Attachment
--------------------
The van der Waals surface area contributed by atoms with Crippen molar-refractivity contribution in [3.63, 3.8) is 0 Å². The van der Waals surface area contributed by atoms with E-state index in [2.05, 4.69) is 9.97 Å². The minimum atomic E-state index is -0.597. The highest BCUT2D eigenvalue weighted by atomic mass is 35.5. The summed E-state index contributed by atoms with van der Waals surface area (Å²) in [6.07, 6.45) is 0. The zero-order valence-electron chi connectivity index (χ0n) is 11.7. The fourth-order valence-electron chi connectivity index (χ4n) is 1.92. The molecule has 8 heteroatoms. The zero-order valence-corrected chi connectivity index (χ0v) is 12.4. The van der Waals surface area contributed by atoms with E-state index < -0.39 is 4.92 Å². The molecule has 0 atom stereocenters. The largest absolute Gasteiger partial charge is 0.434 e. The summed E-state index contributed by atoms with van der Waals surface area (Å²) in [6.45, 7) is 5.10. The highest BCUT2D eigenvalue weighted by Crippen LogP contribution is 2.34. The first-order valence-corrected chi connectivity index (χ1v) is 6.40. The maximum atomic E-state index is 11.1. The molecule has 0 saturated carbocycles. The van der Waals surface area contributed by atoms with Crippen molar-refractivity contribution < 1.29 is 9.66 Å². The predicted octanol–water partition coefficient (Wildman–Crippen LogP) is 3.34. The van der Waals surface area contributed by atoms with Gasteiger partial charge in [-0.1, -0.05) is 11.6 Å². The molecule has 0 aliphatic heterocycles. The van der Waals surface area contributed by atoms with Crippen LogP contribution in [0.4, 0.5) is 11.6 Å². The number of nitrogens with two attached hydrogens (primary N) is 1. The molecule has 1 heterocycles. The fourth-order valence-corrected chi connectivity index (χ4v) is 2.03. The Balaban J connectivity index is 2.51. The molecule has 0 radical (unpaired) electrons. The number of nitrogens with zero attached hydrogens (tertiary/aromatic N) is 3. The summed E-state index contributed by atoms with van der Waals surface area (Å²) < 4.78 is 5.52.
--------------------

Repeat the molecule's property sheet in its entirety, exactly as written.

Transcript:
The van der Waals surface area contributed by atoms with Crippen molar-refractivity contribution in [3.63, 3.8) is 0 Å². The van der Waals surface area contributed by atoms with E-state index in [2.05, 4.69) is 9.97 Å². The minimum atomic E-state index is -0.597. The highest BCUT2D eigenvalue weighted by atomic mass is 35.5. The summed E-state index contributed by atoms with van der Waals surface area (Å²) in [6.07, 6.45) is 0. The zero-order valence-electron chi connectivity index (χ0n) is 11.7. The fourth-order valence-electron chi connectivity index (χ4n) is 1.92. The molecule has 8 heteroatoms. The zero-order valence-corrected chi connectivity index (χ0v) is 12.4. The van der Waals surface area contributed by atoms with E-state index < -0.39 is 4.92 Å². The molecule has 0 atom stereocenters. The largest absolute Gasteiger partial charge is 0.434 e. The summed E-state index contributed by atoms with van der Waals surface area (Å²) in [6.45, 7) is 5.10. The highest BCUT2D eigenvalue weighted by Crippen LogP contribution is 2.34. The first-order valence-corrected chi connectivity index (χ1v) is 6.40. The maximum atomic E-state index is 11.1. The molecule has 0 saturated carbocycles. The van der Waals surface area contributed by atoms with Crippen molar-refractivity contribution < 1.29 is 9.66 Å². The predicted octanol–water partition coefficient (Wildman–Crippen LogP) is 3.34. The van der Waals surface area contributed by atoms with Gasteiger partial charge in [-0.1, -0.05) is 11.6 Å². The molecule has 0 aliphatic heterocycles. The van der Waals surface area contributed by atoms with Crippen LogP contribution in [0.4, 0.5) is 11.6 Å². The number of nitrogens with two attached hydrogens (primary N) is 1. The molecule has 1 heterocycles. The fourth-order valence-corrected chi connectivity index (χ4v) is 2.03. The Balaban J connectivity index is 2.51. The molecule has 0 radical (unpaired) electrons. The number of nitrogens with zero attached hydrogens (tertiary/aromatic N) is 3. The summed E-state index contributed by atoms with van der Waals surface area (Å²) < 4.78 is 5.52.